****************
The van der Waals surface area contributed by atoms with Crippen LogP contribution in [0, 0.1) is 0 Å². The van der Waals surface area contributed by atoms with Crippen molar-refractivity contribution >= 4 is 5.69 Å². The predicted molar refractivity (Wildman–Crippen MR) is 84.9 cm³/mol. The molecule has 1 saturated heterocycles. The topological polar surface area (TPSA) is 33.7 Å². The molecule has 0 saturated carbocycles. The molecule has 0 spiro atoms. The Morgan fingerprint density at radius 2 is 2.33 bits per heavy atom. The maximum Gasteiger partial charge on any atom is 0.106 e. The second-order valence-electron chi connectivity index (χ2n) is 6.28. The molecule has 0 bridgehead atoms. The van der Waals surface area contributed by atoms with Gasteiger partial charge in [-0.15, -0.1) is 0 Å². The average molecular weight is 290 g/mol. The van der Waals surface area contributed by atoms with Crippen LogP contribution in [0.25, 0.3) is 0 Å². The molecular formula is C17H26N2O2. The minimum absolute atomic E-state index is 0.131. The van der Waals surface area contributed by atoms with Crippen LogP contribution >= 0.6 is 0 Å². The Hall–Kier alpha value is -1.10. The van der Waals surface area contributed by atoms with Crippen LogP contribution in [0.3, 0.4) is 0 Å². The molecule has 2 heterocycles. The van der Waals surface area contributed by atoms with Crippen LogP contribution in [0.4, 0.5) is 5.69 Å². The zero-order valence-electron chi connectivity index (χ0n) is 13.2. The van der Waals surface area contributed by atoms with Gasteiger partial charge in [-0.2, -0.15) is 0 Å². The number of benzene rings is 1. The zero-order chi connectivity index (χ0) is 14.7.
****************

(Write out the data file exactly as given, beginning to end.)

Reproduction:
The van der Waals surface area contributed by atoms with Crippen LogP contribution in [0, 0.1) is 0 Å². The van der Waals surface area contributed by atoms with Crippen molar-refractivity contribution >= 4 is 5.69 Å². The predicted molar refractivity (Wildman–Crippen MR) is 84.9 cm³/mol. The molecule has 1 saturated heterocycles. The topological polar surface area (TPSA) is 33.7 Å². The molecule has 0 saturated carbocycles. The molecule has 0 spiro atoms. The Morgan fingerprint density at radius 2 is 2.33 bits per heavy atom. The maximum Gasteiger partial charge on any atom is 0.106 e. The second-order valence-electron chi connectivity index (χ2n) is 6.28. The molecule has 0 bridgehead atoms. The van der Waals surface area contributed by atoms with Gasteiger partial charge in [-0.15, -0.1) is 0 Å². The average molecular weight is 290 g/mol. The van der Waals surface area contributed by atoms with Crippen LogP contribution in [0.25, 0.3) is 0 Å². The molecular formula is C17H26N2O2. The minimum absolute atomic E-state index is 0.131. The van der Waals surface area contributed by atoms with Crippen LogP contribution >= 0.6 is 0 Å². The Hall–Kier alpha value is -1.10. The van der Waals surface area contributed by atoms with Crippen LogP contribution in [0.3, 0.4) is 0 Å². The molecule has 2 heterocycles. The van der Waals surface area contributed by atoms with Crippen LogP contribution in [0.4, 0.5) is 5.69 Å². The zero-order valence-electron chi connectivity index (χ0n) is 13.2. The van der Waals surface area contributed by atoms with Gasteiger partial charge in [-0.2, -0.15) is 0 Å². The number of benzene rings is 1. The zero-order chi connectivity index (χ0) is 14.7.